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Ureteral Carcinoma: Causes, Symptoms, Risk Factors, Diagnosis and Treatment

Feb 12, 2024

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Causes Of Ureteral Carcinoma

Symptoms Of Ureteral Carcinoma

Risk Factors Of Of Ureteral Carcinoma

Diagnosis Of Ureteral Carcinoma

Treatment Of Ureteral Carcinoma

Surgery

Chemotherapy

Immunotherapy

Follow up

Ureteral Carcinoma: Causes, Symptoms, Risk Factors, Diagnosis and Treatment

Ureteral carcinoma, also referred to as cancer of the ureters, is an abnormal growth of cells on the inside lining of the tubes (ureters) that connect your kidneys to your bladder. The ureters in the urinary tract carry the urine that the kidneys generate to the bladder.

Cancer of the urinary tract is rare. The most prevalent demographics for it are older adults and those who have previously undergone bladder cancer treatment.

Ureters and bladder cancers are closely connected. The cells lining the ureters and the inside of the bladder are the same. Given that people with ureteral cancer have a markedly increased chance of acquiring bladder cancer, your doctor will likely recommend testing to look for bladder cancer signs. Surgery is usually required for the treatment of ureteral cancer.


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Causes Of Ureteral Carcinoma

It is uncertain what causes ureteral carcinoma.

Ureteric cancer arises from genetic changes, or mutations, that affect the cells lining the inside of the ureter. The changes give the cells instructions to multiply swiftly and to survive longer than they would otherwise. This leads to the growth of an abnormal cell mass that may eventually clog the ureter or spread to other body areas.

Also Read: Throat Cancer: Types, Causes, Symptoms, Risk Factors, Diagnosis, Treatment and Prevention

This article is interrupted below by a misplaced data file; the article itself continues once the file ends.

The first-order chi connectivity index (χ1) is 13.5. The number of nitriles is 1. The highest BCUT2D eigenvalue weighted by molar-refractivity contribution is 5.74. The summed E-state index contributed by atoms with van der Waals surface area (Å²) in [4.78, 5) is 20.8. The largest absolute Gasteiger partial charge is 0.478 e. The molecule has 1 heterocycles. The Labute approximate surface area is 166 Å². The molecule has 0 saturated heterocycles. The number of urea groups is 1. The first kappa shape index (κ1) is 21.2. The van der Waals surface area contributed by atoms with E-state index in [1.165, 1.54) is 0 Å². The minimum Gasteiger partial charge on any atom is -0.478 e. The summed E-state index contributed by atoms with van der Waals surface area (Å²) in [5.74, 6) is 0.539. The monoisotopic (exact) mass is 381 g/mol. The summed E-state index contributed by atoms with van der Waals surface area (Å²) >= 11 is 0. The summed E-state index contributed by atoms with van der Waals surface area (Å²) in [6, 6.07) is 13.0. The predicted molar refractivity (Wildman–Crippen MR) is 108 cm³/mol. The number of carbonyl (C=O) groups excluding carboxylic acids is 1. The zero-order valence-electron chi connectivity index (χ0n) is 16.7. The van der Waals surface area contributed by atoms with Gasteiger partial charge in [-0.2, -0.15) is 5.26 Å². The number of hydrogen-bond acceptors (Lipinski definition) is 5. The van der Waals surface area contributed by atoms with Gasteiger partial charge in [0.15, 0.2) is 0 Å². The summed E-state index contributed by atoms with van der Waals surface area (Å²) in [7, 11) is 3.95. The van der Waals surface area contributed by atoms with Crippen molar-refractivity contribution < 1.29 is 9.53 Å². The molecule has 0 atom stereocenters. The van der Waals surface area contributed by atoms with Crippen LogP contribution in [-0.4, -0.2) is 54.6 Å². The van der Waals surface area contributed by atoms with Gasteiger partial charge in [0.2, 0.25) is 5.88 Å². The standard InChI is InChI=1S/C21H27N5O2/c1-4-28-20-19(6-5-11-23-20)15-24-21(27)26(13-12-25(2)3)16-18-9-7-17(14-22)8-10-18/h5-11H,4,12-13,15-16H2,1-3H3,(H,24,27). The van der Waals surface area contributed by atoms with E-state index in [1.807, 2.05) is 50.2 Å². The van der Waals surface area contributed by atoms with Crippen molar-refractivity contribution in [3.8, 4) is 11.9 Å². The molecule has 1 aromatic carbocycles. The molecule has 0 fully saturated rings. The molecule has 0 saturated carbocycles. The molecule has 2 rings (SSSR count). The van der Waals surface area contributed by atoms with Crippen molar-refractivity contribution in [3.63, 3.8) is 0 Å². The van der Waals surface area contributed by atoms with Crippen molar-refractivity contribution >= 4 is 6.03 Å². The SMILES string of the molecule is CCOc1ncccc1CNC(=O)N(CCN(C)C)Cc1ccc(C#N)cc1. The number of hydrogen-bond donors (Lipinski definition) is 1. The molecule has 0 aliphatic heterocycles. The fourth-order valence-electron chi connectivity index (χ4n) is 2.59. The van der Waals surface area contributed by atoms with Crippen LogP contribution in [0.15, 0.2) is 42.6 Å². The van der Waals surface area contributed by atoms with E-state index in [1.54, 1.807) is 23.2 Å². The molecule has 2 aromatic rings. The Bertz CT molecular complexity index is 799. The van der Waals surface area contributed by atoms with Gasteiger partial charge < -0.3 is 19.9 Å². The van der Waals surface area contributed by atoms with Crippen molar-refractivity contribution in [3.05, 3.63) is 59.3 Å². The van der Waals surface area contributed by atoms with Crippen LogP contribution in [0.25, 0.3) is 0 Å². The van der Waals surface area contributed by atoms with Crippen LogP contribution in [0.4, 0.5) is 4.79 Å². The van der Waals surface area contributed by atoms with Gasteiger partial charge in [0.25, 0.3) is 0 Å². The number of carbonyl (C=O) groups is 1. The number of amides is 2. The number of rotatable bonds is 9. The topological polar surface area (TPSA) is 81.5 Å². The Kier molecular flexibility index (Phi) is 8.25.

Symptoms Of Ureteral Carcinoma

Signs and indications of urinary carcinoma include:

  • Blood in the urine
  • Back pain
  • Discomfort when urinating
  • Weight loss
  • Tired

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Risk Factors Of Of Ureteral Carcinoma

Some factors that could increase your risk of developing ureteral carcinoma are as follows:

  • Age: The risk of developing ureteral cancer increases with age. Most people diagnosed with cancer are between the ages of 70 and 80.
  • Previous history of bladder or renal cancer: A history of bladder or kidney cancer diagnosis increases the risk of urinary cancer.
  • Cigarette use: Tobacco use increases the risk of ureteral cancer in addition to other cancers of the urinary tract, including bladder and kidney cancer.
  • Ancestral history of cancer: The illness known as Lynch syndrome, or hereditary nonpolyposis colorectal cancer (HNPCC), increases the risk of developing colon cancer in addition to other cancers such as ureteral cancer. If there is a significant family history of cancer, discuss this with your doctor. Together, you two can decide whether to seek genetic testing for Lynch syndrome and other hereditary cancer syndromes.

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Diagnosis Of Ureteral Carcinoma

The detection of ureteral carcinoma involves the use of the subsequent methods and tests:

  • Physical evaluation: Your doctor will undertake a physical examination and ask you questions about your symptoms to gain a better understanding of your condition.